It used to be that after 40 years on the job, employees could count on two things: a gold watch and a good pension. But about 15 years ago, that began to change, as more and more employers abandoned pensions for defined contribution plans.
"Now it's more like maybe you get a gold-plated watch and hope you saved enough," said Jeff Feld, a principal at Alliance Pension Consultants in Northbrook, Ill.
"It's a big philosophical shift," he added.
It also may be a big market opportunity for mutual fund companies, as employers increasingly look for someone to administer new 401(k) plans.
In a recent survey of 201 chief financial officers, Baruch College of New York and Financial Executives International of Florham Park, N.J., found that 37% of companies with defined benefit or pension plans expect to either close their plans to new employees, convert them to direct contribution-style plans, cash them out or abandon them for some yet-to-be-determined alternative.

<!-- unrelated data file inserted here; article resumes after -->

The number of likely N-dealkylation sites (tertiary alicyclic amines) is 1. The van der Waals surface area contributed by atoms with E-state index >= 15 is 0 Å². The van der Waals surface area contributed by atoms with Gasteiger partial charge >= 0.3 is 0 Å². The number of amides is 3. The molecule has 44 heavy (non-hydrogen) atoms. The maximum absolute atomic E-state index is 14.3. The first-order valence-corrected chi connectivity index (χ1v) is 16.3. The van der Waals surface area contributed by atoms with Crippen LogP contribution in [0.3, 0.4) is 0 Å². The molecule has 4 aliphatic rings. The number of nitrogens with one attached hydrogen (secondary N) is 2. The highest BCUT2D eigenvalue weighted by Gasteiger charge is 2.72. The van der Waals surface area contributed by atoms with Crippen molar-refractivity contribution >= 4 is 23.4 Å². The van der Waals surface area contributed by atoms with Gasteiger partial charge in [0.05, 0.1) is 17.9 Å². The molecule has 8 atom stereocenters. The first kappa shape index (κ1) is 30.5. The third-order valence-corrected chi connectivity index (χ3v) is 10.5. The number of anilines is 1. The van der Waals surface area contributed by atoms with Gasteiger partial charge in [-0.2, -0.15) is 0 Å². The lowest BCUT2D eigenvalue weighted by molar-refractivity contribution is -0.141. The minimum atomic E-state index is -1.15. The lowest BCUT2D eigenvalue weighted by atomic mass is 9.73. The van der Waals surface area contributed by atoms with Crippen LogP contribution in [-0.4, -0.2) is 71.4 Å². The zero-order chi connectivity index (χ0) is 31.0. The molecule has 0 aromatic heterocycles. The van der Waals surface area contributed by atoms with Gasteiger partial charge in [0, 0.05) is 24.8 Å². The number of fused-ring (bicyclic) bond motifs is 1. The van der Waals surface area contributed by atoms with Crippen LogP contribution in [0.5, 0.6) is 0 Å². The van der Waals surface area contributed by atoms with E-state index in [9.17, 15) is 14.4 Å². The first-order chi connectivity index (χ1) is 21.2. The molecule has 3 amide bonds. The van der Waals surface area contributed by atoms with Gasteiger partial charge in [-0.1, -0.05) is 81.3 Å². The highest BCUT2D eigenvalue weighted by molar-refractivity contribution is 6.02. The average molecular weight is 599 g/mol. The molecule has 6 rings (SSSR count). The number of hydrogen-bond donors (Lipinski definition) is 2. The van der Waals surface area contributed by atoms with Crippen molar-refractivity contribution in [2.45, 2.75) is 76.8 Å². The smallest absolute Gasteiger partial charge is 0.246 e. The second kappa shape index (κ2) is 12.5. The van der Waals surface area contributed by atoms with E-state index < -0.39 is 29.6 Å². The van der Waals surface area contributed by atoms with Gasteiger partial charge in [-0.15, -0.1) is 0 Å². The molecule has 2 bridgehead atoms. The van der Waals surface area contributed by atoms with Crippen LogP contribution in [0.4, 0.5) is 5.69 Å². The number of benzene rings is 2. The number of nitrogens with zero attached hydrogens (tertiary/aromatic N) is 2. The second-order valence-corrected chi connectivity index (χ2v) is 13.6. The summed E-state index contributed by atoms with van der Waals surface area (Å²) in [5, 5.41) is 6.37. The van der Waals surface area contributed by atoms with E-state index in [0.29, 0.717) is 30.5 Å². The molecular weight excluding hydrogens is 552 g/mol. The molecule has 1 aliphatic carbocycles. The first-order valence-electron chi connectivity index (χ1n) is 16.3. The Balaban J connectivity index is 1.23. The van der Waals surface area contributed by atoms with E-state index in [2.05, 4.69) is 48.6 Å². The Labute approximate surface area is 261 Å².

"[DC plan] providers will want to serve these companies, so there will be intense competition," said David L. Wray, president of the Profit Sharing/401(k)/Profit Council of America in Washington.
While the competition will be fierce, there will be few true contenders, analysts said. "It's not as if 500 companies will be approaching someone," Wray said. "It's a tough market out there, and a lot of 401(k) companies have exited the business. If you're not seriously in the 401(k) business now, it's very unlikely you will be able to get into it unless you have very, very deep pockets and good staying power."
Furthermore those companies that do still have pensions tend to be either very large, such as IBM, or very small, such as a local doctor or dentist's office. And "the large companies that have pensions, by and large already have defined contribution plans," Wray noted.
More likely than not, when employers with both DC and DB plans phase out the pensions, they tweak their DC plan to make it more attractive to employees by increasing their match, offering more investment options or requiring their provider to offer investment counseling for employees.
Fidelity Investments is one large company looking to court companies that are dumping DB plans in favor of DC plans by making the transition as seamless as possible.